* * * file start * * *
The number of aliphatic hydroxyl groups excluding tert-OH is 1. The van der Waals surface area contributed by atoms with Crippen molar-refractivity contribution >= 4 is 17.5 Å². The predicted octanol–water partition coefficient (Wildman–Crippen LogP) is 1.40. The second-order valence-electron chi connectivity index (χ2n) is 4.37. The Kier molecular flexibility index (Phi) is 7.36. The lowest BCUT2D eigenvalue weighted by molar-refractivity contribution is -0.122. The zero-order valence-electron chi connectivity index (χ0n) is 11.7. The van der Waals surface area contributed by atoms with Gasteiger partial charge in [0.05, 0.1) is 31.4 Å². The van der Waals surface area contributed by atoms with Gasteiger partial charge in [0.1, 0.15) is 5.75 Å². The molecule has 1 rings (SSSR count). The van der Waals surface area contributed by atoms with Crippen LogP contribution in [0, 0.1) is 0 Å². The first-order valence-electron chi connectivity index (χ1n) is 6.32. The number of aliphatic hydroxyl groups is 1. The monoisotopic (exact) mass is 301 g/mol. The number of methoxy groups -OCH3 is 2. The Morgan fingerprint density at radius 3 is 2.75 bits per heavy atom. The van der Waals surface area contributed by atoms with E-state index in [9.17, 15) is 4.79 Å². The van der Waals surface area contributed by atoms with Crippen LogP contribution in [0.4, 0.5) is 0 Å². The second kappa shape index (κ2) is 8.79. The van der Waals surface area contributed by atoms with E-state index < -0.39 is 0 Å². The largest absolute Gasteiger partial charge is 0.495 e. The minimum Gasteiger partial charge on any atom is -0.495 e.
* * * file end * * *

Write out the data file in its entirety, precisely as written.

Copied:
The number of aliphatic hydroxyl groups excluding tert-OH is 1. The van der Waals surface area contributed by atoms with Crippen molar-refractivity contribution >= 4 is 17.5 Å². The predicted octanol–water partition coefficient (Wildman–Crippen LogP) is 1.40. The second-order valence-electron chi connectivity index (χ2n) is 4.37. The Kier molecular flexibility index (Phi) is 7.36. The lowest BCUT2D eigenvalue weighted by molar-refractivity contribution is -0.122. The zero-order valence-electron chi connectivity index (χ0n) is 11.7. The van der Waals surface area contributed by atoms with Gasteiger partial charge in [0.05, 0.1) is 31.4 Å². The van der Waals surface area contributed by atoms with Gasteiger partial charge in [0.1, 0.15) is 5.75 Å². The molecule has 1 rings (SSSR count). The van der Waals surface area contributed by atoms with Crippen LogP contribution in [0, 0.1) is 0 Å². The first-order valence-electron chi connectivity index (χ1n) is 6.32. The number of aliphatic hydroxyl groups is 1. The monoisotopic (exact) mass is 301 g/mol. The number of methoxy groups -OCH3 is 2. The Morgan fingerprint density at radius 3 is 2.75 bits per heavy atom. The van der Waals surface area contributed by atoms with E-state index in [9.17, 15) is 4.79 Å². The van der Waals surface area contributed by atoms with Crippen LogP contribution in [0.4, 0.5) is 0 Å². The second kappa shape index (κ2) is 8.79. The van der Waals surface area contributed by atoms with E-state index < -0.39 is 0 Å². The largest absolute Gasteiger partial charge is 0.495 e. The minimum Gasteiger partial charge on any atom is -0.495 e.